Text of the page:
The Great British Bake Off 7 – Patisserie

The blog’s two favourite remaining contestants spend an entire episode battling to avoid elimination, which basically means we’re so mentally checked out that the show might as well already be on Channel 4 at this point.

1. Guys. Guys. GUYS. There appears to have been a misunderstanding – you’re moving to Channel 4, not BBC4.

Mel and Sue go European

Mortifying, honestly.

2. This being the semi-final, everyone’s getting quite stressed about the pressure. “Surely not Selasi?” you might protest. Yep, even Selasi, who tells us that he had a dream where he made the final and baked in a dress.

Selasi, not in a dress

Into it, tbh. Selasi takes this to mean that if he makes the final, he should show up wearing a dress, and that’s your clearest indicator right there that our sweet Ghanian bae is not long for this competition, because no way would 2016 be kind enough to let that happen. Meanwhile, Candice points out that this is the last time someone will be going home, because at the end of the next round someone will be winning the whole thing, and then afterwards all three of them will remain in the tent as a sit-in to prevent Channel 4 from taking ownership. You can’t move them, you know. They’ve got squatters’ rights.

3. The signature challenge was to make 24 palmiers, which are those sugary puff pastry things that look a bit like cartoon ears – except not so sugary in this case, because the instructions were to make savoury ones in two separate flavours, and using full puff pastry. (Apparently this means “not rough puff”, and not “pastry that you blow on really hard” like I initially thought.) Paul’s guidance for viewers in this episode was that you should be able to see the layers in a palmier, and that it should be quite flat, because otherwise “then it becomes something else. Then it becomes… a pastry.” Again, so glad that Paul is the one member of the original team who’s sticking around when the show hops broadcasters because I couldn’t bear to lose that level of expertise and in-depth analysis. The bakers had their own preferred options for making puff pastry which they shared with us as they kneaded, though Jane was tying herself in knots over not using Paul Hollywood’s preferred method and unfortunately lapsing into

What am I like?

Natalie-Cassidy-via-Morgana face. Paul of course relished the opportunity to flounce around the tent doing his best “I’m saying nothing but I want you to know I disapprove of everything you’re doing” face while the contestants talked about their puff pastry preferences, though he did express concern that Candice’s palmiers could be a little too thick at her planned half-inch. (First time in a while Paul Hollywood’s objected to something being half-inched, eh Channel 4?) Jane, meanwhile, related how the most recent trial batch she’d made at home had been an absolute disaster (though to be fair, one of her flavourings was black olive tapenade, Satan’s own foodstuff, so I don’t see how it could have turned out any other way), and Selasi informed us that the key to a good puff pastry is “chilling”. Finally: the challenge Selasi was born to do! And poor Andrew had the misfortune of getting a visit from Mary and Paul at the exact moment that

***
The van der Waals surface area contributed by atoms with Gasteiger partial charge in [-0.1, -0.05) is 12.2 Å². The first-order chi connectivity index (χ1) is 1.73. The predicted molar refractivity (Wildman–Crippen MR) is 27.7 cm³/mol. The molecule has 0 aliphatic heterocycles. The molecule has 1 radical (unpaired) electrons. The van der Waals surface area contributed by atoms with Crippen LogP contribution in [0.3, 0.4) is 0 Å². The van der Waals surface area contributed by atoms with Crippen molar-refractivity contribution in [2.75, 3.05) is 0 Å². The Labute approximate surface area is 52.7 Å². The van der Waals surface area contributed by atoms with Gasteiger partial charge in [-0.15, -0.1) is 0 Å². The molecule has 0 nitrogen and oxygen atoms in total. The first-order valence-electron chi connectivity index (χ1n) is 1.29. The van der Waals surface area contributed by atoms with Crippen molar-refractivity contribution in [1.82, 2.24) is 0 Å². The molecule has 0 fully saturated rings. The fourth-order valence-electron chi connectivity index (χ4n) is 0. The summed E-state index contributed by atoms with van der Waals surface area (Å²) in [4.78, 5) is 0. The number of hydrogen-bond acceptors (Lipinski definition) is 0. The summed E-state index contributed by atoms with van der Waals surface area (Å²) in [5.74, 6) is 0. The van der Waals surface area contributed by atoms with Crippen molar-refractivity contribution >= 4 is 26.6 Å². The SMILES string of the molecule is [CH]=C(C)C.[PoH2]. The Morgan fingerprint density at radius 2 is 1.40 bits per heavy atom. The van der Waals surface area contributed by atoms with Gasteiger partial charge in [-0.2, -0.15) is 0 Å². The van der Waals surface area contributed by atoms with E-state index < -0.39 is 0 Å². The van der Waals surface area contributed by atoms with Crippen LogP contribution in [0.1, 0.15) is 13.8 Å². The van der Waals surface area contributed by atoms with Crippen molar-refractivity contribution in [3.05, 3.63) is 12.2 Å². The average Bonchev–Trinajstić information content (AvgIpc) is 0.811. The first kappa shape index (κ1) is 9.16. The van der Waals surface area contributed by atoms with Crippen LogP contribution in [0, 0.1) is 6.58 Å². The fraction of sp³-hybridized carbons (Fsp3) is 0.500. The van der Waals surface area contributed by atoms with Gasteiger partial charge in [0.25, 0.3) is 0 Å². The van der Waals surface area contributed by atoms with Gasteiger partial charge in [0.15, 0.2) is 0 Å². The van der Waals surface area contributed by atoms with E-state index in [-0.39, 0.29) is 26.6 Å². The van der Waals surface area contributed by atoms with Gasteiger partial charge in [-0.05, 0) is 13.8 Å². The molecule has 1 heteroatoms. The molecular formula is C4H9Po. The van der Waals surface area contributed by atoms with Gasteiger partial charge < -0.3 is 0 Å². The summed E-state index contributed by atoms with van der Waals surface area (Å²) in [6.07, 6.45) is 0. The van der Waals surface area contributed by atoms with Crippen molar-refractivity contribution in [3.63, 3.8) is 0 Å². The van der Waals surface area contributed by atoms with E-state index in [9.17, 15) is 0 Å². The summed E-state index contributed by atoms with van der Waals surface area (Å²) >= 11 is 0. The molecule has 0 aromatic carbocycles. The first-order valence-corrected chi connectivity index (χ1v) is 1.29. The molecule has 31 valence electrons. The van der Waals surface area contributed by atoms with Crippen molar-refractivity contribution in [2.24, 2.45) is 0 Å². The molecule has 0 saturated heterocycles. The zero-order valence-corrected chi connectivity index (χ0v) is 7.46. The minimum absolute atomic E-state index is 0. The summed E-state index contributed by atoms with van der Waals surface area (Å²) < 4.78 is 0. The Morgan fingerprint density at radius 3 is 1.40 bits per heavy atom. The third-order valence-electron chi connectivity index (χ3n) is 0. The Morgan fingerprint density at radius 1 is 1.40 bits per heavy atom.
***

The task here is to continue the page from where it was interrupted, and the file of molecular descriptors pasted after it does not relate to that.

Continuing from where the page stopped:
D'ough!

his puff pastry looked like the scraps pushed together at the end of a game of RapiDough. He admitted that it looked a little dry, and seemed genuinely surprised by Mary’s suggestion that perhaps this could have something to do with the fact that he’d chucked a load of dried breadcrumbs into it. Andrew persisted with Cousin Scrappy Dough for longer than any rational person might have done before ultimately binning it and starting again, which caused him to regret picking such a complicated shape for one of his designs (treble clefs, which didn’t actually look like treble clefs at all anyway) and sigh that he should just “keep calm and carry on, because it’s the British thing to do”. And if you’re wondering at which exact point in this year’s competition I became “Team Anyone But Andrew To Win”, there’s your answer. Despite a few butterfingers moments removing the palmiers from the oven, where Jane and Selasi ended up chucking half of theirs directly into the oven door, there were no further mishaps during the baking process itself, though there was a lot of worrying about whether they’d be cooked in time. Selasi in particular was strolling around growling “they just need to cook” to no one in particular and beating his chest with a slotted turner, prompting me to pause the programme while I ran off to have a lengthy cold shower. Ultimately Jane’s flavours were good but both sets of palmiers were underdone, Candice’s flavours were also praised but she’d overdone it with her red onion filling and cut them so thickly that Paul couldn’t classify it as a palmier lest he lose his judging licence. Mary liked Selasi’s inventive butterfly-shaped palmiers, but one batch were underbaked and the other flat-out raw. Andrew’s “herby treble clefs” (which looked about as much like a treble clef as I resemble celebrated feminist literary critic Elaine Showalter) tasted good but weren’t very buttery, though Mary liked his crumby outside (a belief that I understand is shared by most of Twitter), and Paul complimented him on essentially having dodged a bullet by binning his dry dough and starting again.

4. One of my favourite parts of this episode was the very genteel sledging going on between the contestants/editors. In fact, the editors got things off to a shady start by showing Candice remarking that it’s “so empty in here” (because it’s the semi-final) and then immediately cutting to